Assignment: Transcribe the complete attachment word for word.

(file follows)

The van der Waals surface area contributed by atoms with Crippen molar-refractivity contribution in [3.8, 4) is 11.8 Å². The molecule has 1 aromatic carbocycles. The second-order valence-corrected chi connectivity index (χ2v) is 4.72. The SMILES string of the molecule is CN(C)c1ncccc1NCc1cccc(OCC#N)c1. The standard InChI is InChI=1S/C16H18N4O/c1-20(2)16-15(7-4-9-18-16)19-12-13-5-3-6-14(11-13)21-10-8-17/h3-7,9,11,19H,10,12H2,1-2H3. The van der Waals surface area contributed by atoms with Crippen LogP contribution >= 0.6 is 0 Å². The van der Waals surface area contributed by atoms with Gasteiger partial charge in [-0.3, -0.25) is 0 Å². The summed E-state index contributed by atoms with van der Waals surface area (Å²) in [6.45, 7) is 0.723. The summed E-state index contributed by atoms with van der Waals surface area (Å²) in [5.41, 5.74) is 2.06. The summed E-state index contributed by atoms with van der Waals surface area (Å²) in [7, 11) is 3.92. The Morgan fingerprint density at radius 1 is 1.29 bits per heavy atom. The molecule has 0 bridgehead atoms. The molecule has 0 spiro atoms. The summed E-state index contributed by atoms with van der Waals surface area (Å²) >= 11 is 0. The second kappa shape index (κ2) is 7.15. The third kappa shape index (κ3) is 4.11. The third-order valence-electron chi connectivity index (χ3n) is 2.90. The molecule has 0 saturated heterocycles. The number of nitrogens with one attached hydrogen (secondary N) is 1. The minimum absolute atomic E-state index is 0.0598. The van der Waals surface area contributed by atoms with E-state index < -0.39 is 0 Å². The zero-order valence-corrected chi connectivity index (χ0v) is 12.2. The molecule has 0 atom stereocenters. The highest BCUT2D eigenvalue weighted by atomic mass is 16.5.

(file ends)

The van der Waals surface area contributed by atoms with Crippen molar-refractivity contribution in [3.8, 4) is 11.8 Å². The molecule has 1 aromatic carbocycles. The second-order valence-corrected chi connectivity index (χ2v) is 4.72. The SMILES string of the molecule is CN(C)c1ncccc1NCc1cccc(OCC#N)c1. The standard InChI is InChI=1S/C16H18N4O/c1-20(2)16-15(7-4-9-18-16)19-12-13-5-3-6-14(11-13)21-10-8-17/h3-7,9,11,19H,10,12H2,1-2H3. The van der Waals surface area contributed by atoms with Crippen LogP contribution >= 0.6 is 0 Å². The van der Waals surface area contributed by atoms with Gasteiger partial charge in [-0.3, -0.25) is 0 Å². The summed E-state index contributed by atoms with van der Waals surface area (Å²) in [6.45, 7) is 0.723. The summed E-state index contributed by atoms with van der Waals surface area (Å²) in [5.41, 5.74) is 2.06. The summed E-state index contributed by atoms with van der Waals surface area (Å²) in [7, 11) is 3.92. The Morgan fingerprint density at radius 1 is 1.29 bits per heavy atom. The molecule has 0 bridgehead atoms. The molecule has 0 spiro atoms. The summed E-state index contributed by atoms with van der Waals surface area (Å²) >= 11 is 0. The second kappa shape index (κ2) is 7.15. The third kappa shape index (κ3) is 4.11. The third-order valence-electron chi connectivity index (χ3n) is 2.90. The molecule has 0 saturated heterocycles. The number of nitrogens with one attached hydrogen (secondary N) is 1. The minimum absolute atomic E-state index is 0.0598. The van der Waals surface area contributed by atoms with E-state index < -0.39 is 0 Å². The zero-order valence-corrected chi connectivity index (χ0v) is 12.2. The molecule has 0 atom stereocenters. The highest BCUT2D eigenvalue weighted by atomic mass is 16.5.